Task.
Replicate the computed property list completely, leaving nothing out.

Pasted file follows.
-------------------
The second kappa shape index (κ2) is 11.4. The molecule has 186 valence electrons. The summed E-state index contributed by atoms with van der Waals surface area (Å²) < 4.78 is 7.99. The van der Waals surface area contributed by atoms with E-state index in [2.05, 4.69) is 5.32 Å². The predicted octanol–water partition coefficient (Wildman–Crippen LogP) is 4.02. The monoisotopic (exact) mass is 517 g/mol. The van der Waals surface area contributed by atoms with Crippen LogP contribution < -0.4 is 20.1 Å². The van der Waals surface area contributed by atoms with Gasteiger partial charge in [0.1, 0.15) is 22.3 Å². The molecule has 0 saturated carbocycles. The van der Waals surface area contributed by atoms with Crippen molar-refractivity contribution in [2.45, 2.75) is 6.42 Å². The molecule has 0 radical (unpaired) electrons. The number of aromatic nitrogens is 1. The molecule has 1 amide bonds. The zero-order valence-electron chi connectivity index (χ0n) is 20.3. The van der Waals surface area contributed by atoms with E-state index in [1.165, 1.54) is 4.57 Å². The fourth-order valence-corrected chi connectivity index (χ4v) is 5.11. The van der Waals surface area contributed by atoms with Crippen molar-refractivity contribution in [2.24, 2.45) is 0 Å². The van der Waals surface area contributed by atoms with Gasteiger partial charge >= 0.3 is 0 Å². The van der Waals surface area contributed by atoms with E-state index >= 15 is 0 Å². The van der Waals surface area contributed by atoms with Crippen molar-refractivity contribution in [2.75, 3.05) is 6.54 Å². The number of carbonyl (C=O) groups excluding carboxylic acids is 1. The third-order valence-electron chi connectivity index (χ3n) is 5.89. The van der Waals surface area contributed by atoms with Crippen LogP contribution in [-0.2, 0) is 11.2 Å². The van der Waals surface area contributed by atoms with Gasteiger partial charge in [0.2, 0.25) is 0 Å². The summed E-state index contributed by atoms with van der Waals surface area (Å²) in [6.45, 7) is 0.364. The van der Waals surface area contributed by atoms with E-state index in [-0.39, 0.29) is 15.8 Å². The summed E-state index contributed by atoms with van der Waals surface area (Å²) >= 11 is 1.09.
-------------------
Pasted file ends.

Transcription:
The second kappa shape index (κ2) is 11.4. The molecule has 186 valence electrons. The summed E-state index contributed by atoms with van der Waals surface area (Å²) < 4.78 is 7.99. The van der Waals surface area contributed by atoms with E-state index in [2.05, 4.69) is 5.32 Å². The predicted octanol–water partition coefficient (Wildman–Crippen LogP) is 4.02. The monoisotopic (exact) mass is 517 g/mol. The van der Waals surface area contributed by atoms with Crippen LogP contribution < -0.4 is 20.1 Å². The van der Waals surface area contributed by atoms with Gasteiger partial charge in [0.1, 0.15) is 22.3 Å². The molecule has 0 saturated carbocycles. The van der Waals surface area contributed by atoms with Crippen molar-refractivity contribution in [2.45, 2.75) is 6.42 Å². The molecule has 0 radical (unpaired) electrons. The number of aromatic nitrogens is 1. The molecule has 1 amide bonds. The zero-order valence-electron chi connectivity index (χ0n) is 20.3. The van der Waals surface area contributed by atoms with E-state index in [1.165, 1.54) is 4.57 Å². The fourth-order valence-corrected chi connectivity index (χ4v) is 5.11. The van der Waals surface area contributed by atoms with Crippen molar-refractivity contribution in [2.24, 2.45) is 0 Å². The van der Waals surface area contributed by atoms with Gasteiger partial charge >= 0.3 is 0 Å². The van der Waals surface area contributed by atoms with E-state index >= 15 is 0 Å². The van der Waals surface area contributed by atoms with Crippen molar-refractivity contribution in [2.75, 3.05) is 6.54 Å². The number of carbonyl (C=O) groups excluding carboxylic acids is 1. The third-order valence-electron chi connectivity index (χ3n) is 5.89. The van der Waals surface area contributed by atoms with Crippen LogP contribution in [-0.2, 0) is 11.2 Å². The van der Waals surface area contributed by atoms with Gasteiger partial charge in [0.2, 0.25) is 0 Å². The summed E-state index contributed by atoms with van der Waals surface area (Å²) in [6.45, 7) is 0.364. The van der Waals surface area contributed by atoms with E-state index in [-0.39, 0.29) is 15.8 Å². The summed E-state index contributed by atoms with van der Waals surface area (Å²) >= 11 is 1.09.